The timing was planned exquisitely. Only a week after the last U.S. presidential primaries had ended, the House of Representatives began debate on one of the most emotional and political issues on its docket—illegal immigration. House Speaker Thomas (Tip) O’Neill scheduled a full week for floor discussion—reflecting not only the controversy that surrounded the legislation but the nearly 70 amendments that had been attached to it. Said Representative Trent Lott (R-Miss.): “The problem of immigration is a ticking time bomb that must be dealt with now. It is not going to go away. It is not going to get better. It’s going to get worse.”
Still, the bill provoked sharp exchanges on whether its provisions would achieve what its authors intended—restore Washington’s control of U.S. borders. It is commonly conceded that millions of aliens, mostly from Latin America, routinely flout current immigration laws to flood illegally into the United States. To prevent that, Republican Senator Alan Simpson and House Democrat Romano Mazzoli drafted a bill that tried to strike a balance between compassion and realism.
The Immigration Reform and Control Act, as it is formally called, offers a general amnesty to aliens who could prove that they were U.S. residents since January, 1982. They would be granted either temporary or permanent status, depending on negotiations with
the Senate, which has already approved a slightly different version. At the same time, the measure would provide sanctions against employers of four or more workers who knowingly hire illegals. Penalties would begin with warnings, then escalate to fines. But the House last week rejected one key element of the Simpson-Mazzoli bill: it removed criminal penalties for repeat offenders. Some supporters of the bill lamented the decision, contending that only the threat of stiff punishment would deter employees.
Still, opposition to the bill was broad and deep. The powerful Hispanic lobby claimed that the legislation’s proposed sanctions would inevitably cause employers to discriminate against Latinos rather than risk putting an illegal on the payroll. To guard against that bias, the House adopted an amendment by Representative Barney Frank (D-Mass.) that would specifically prohibit discrimination based on national origin and create a panel to adjudicate disputes. But opponents doubted that the amendment could be enforced. Said Amoldo Torres, executive director of the League of Unit-
ed Latin American Citizens: “They have relieved themselves of the guilt of this bill with this amendment. They said, ‘We have to give you something,’ and this is it.”
The U.S. Chamber of Commerce also lobbied heavily against the legislation, contending that illegal aliens provide a needed pool of cheap labor which allows U.S. business to stay competitive in world markets. Forcing employers to pay union wages in agricultural and other industries would ultimately raise costs to consumers and destroy more jobs than it would create. In response, Simpson-Mazzoli offered to ease the entry of foreign temporary workers to help farmers harvest their crops.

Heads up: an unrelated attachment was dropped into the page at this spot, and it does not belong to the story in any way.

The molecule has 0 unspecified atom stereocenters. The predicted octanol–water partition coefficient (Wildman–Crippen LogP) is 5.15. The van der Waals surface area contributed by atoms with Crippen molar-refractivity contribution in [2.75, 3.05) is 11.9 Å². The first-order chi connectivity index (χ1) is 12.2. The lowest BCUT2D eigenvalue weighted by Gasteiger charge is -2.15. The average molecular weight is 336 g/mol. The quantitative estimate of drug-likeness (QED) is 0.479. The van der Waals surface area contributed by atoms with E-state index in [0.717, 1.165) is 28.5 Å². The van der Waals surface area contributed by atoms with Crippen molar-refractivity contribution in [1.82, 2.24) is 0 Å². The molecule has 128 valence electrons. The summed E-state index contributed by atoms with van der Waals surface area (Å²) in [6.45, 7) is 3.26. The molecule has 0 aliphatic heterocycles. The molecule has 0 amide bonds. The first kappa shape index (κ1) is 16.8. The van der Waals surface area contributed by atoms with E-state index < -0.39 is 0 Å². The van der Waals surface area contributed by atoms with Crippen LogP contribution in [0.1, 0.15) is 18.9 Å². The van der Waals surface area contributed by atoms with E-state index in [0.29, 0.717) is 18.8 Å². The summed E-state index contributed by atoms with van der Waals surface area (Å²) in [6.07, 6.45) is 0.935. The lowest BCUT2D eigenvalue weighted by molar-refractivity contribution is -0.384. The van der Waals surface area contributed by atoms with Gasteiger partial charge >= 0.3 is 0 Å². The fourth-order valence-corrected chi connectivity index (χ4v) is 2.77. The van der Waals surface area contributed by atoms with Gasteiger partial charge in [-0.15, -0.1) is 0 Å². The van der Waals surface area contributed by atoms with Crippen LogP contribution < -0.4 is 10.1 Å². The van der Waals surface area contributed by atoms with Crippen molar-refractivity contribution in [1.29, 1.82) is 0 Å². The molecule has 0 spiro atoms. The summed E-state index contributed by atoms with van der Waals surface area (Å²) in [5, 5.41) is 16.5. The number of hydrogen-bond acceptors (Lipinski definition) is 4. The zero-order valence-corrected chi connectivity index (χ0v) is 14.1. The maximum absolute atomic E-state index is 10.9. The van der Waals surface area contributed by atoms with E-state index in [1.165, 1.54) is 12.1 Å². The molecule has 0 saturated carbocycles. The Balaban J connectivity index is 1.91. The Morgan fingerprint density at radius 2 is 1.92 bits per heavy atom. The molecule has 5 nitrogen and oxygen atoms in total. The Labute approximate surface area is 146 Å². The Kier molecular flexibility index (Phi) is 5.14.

Civil libertarians expressed concern that shifting the onus for identifying illegal immigrants to employers might lead to the creation of a national identity card. And the use of cards, they contended, would lead to intrusive invasions of privacy. Forged documents are readily available to aliens, but an amendment adopted last week requires the federal government to set up a telephone hotline to validate social security numbers. However, the House specifically projected legislation that would have authorized a three-year search for a more tamper-proof ID system.
Still, other critics insisted that even with tough sanctions the bill was unlikely to succeed. Some southern states, including Florida and California, already prohibit hiring illegals. But the effect of those laws is negligible. Still, defenders of the bill seemed prepared to consider almost any compromise to win its passage. They say they are convinced that even an emasculated bill would constitute an advance. Said House Democrat Peter Rodino: “The problem is such that we cannot stay with the status quo.”Added a Washington Post editorial: “None of the bill’s opponents has a plan to take account of undocumented aliens here already and to enable the nation to take control of its borders.
Everyone should understand the alternative to this bill...is nothing.”
By week’s end it appeared that the House agreed. Against all odds, lawmakers are wrestling with an issue fraught with political, social and economic implications. The final result will likely be less than Simpson and Mazzoli hoped for and more than its many antagonists wished. But in an election year it was probably as much as anyone could have expected.
The story you want is part of the Maclean’s Archives. To access it, log in here or sign up for your free 30-day trial.
Experience anything and everything Maclean's has ever published — over 3,500 issues and 150,000 articles, images and advertisements — since 1905. Browse on your own, or explore our curated collections and timely recommendations.WATCH THIS VIDEO for highlights of everything the Maclean's Archives has to offer.